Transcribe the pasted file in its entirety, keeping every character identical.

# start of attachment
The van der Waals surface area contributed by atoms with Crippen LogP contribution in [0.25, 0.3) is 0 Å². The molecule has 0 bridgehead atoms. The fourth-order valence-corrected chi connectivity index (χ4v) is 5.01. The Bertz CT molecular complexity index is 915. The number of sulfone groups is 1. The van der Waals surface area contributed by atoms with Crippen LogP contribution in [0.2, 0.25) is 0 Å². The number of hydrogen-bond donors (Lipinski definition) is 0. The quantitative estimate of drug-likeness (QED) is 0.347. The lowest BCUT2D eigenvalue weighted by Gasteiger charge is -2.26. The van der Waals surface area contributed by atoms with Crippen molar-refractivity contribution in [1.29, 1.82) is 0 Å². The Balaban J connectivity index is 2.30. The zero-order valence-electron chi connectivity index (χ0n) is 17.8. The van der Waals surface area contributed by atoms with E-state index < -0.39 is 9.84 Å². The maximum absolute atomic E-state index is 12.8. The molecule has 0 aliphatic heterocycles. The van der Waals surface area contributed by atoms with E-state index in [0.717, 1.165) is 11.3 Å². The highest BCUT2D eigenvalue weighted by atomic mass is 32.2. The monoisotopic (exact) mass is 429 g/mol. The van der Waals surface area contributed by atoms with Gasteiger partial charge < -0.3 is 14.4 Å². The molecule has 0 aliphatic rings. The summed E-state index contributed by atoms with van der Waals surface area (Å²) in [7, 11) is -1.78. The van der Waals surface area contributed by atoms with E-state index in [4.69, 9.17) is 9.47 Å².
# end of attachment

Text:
The van der Waals surface area contributed by atoms with Crippen LogP contribution in [0.25, 0.3) is 0 Å². The molecule has 0 bridgehead atoms. The fourth-order valence-corrected chi connectivity index (χ4v) is 5.01. The Bertz CT molecular complexity index is 915. The number of sulfone groups is 1. The van der Waals surface area contributed by atoms with Crippen LogP contribution in [0.2, 0.25) is 0 Å². The number of hydrogen-bond donors (Lipinski definition) is 0. The quantitative estimate of drug-likeness (QED) is 0.347. The lowest BCUT2D eigenvalue weighted by Gasteiger charge is -2.26. The van der Waals surface area contributed by atoms with Crippen molar-refractivity contribution in [1.29, 1.82) is 0 Å². The Balaban J connectivity index is 2.30. The zero-order valence-electron chi connectivity index (χ0n) is 17.8. The van der Waals surface area contributed by atoms with E-state index < -0.39 is 9.84 Å². The maximum absolute atomic E-state index is 12.8. The molecule has 0 aliphatic heterocycles. The van der Waals surface area contributed by atoms with E-state index in [0.717, 1.165) is 11.3 Å². The highest BCUT2D eigenvalue weighted by atomic mass is 32.2. The monoisotopic (exact) mass is 429 g/mol. The van der Waals surface area contributed by atoms with Gasteiger partial charge < -0.3 is 14.4 Å². The molecule has 0 aliphatic rings. The summed E-state index contributed by atoms with van der Waals surface area (Å²) in [7, 11) is -1.78. The van der Waals surface area contributed by atoms with E-state index in [4.69, 9.17) is 9.47 Å².